This amendment was number one of 10 adopted as U.S. citizens’ Bill of Rights, the first amendments to the Constitution.
That First Amendment — proposed Sept. 25, 1789, and ratified by the original 13 states Dec. 15, 1791, — says: “Congress shall make no law respecting an establishment of religion, or prohibiting the free exercise thereof; or abridging the freedom of speech, or of the press; or the right of the people peaceably to assemble, and to petition the Government for a redress of grievances.”
THE FIRST clause, dealing with religion, means no government operation — including our schools — is to even suggest choosing one religion over any other or to suggest choosing a religion at all. In other words, that choice is an individual one that cannot be dictated in any way by any governmental entity. A choice of religion is up to parents and to the church they choose. Of course, any child can, upon reaching adulthood and maturity, make a choice about religion and a church.
Over the years, the biggest SBOE debate has been over the teaching of evolution versus creationism in the public schools. That flies in the face of the First Amendment.
AS FOR the “established and time-tested definitions,” the SBOE has cast a preliminary vote (the final one to come in May) to require Texas public school textbooks to define the U.S. government as a “constitutional republic” rather than a “democracy.”
The Merriam Webster Dictionary defines “republic” as “a government having a chief of state who is not a monarch and who in modern times is usually a president; a political unit (as a nation) having such a form of government; a government in which supreme power resides in a body of citizens entitled to vote and is exercised by elected officers and representatives responsible to them and governing according to law.” There are more specific uses of the word “republic,” mostly having to do with constituent political and territorial units.
“DEMOCRACY” is defined by Merriam Webster as “government by the people; especially: rule of the majority; a government in which the supreme power is vested in the people and exercised by them directly or indirectly through a system of representation usually involving periodically held free elections.”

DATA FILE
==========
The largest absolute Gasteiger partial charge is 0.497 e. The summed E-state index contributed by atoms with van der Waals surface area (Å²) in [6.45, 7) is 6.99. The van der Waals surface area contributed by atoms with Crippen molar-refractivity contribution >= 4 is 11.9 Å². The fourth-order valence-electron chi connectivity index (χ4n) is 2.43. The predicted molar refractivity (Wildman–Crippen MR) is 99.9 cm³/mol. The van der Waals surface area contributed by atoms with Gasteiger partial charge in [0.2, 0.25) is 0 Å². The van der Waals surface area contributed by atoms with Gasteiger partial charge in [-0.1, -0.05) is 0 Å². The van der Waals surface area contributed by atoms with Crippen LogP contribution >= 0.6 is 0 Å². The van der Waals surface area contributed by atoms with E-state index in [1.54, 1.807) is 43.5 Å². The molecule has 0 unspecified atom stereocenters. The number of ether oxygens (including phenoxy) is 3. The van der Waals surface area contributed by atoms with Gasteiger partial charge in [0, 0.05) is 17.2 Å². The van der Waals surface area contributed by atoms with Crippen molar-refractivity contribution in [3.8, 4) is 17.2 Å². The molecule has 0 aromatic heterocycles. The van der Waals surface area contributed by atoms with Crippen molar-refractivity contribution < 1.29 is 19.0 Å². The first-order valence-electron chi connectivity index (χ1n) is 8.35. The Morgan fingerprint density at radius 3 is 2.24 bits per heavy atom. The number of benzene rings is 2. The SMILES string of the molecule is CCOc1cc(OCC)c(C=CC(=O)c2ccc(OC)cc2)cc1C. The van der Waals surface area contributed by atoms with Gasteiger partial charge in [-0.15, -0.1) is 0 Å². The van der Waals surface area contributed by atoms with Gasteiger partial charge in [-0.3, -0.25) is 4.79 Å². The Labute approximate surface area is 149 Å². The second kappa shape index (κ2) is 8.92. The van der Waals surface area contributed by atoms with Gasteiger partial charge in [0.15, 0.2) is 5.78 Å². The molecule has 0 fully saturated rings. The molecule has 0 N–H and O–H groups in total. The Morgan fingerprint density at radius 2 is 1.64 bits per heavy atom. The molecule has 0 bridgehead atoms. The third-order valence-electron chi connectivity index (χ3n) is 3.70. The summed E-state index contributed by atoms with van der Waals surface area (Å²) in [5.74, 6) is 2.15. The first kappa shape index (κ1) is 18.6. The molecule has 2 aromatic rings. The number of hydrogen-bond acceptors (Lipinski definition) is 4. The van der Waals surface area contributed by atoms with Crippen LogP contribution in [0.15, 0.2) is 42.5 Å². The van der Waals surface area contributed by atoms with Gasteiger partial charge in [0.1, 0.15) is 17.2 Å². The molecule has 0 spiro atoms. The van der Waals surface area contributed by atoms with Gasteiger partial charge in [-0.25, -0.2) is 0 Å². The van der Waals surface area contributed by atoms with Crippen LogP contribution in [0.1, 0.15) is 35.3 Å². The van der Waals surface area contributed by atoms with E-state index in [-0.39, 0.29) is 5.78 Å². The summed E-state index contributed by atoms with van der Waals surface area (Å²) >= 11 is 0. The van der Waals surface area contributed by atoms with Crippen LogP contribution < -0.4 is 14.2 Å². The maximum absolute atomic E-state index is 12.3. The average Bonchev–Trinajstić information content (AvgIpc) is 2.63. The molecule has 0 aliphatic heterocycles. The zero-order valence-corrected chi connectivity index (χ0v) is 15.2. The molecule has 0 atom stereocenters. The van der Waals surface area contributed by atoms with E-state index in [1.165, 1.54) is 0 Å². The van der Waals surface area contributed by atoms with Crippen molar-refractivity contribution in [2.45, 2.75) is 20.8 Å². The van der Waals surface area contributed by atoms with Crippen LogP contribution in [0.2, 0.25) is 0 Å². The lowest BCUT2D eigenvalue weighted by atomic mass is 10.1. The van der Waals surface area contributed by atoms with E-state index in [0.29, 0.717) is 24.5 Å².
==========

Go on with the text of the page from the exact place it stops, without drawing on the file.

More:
In this definition, “democracy” is with a lower case “d” except, of course, when you begin a sentence with it. And, “republic” as defined by this dictionary is with a lower case “r.”
Could it be that our SBOE is worried about us ordinary folks confusing “a republic” and “a democracy” with the two political parties? That’s not giving us ordinary folks much credit.
It would appear, according to the definitions, that we live in a “republic” that practices “democracy.”
But, on to more definitions.
THIS WRITING is known as a “column.” There are several definitions for column but the one from Merriam Webster that applies here is: “one in a usually regular series of newspaper or magazine articles.”
Since this column presents some opinion, it is also “commentary.” Merriam Webster defines “commentary” as “an explanatory treatise — usually used in plural; a systematic series of explanations or interpretations; comment.”
A column is one person’s opinion and that’s why it’s called a column rather than an “editorial,” which is a newspaper’s official position and opinion on a given issue.
This column is based on a number of facts.
There are the definitions, which are taken verbatim from The Merriam Webster Dictionary.
Then there is the First Amendment of the U.S. Constitution. Again, it is taken verbatim.
“Congress shall make no law respecting an establishment of religion, or prohibiting the free exercise thereof;...”
Now that’s not so hard to understand.
Willis Webb is a retired community newspaper editor-publisher. He can be reached by email at email@example.com.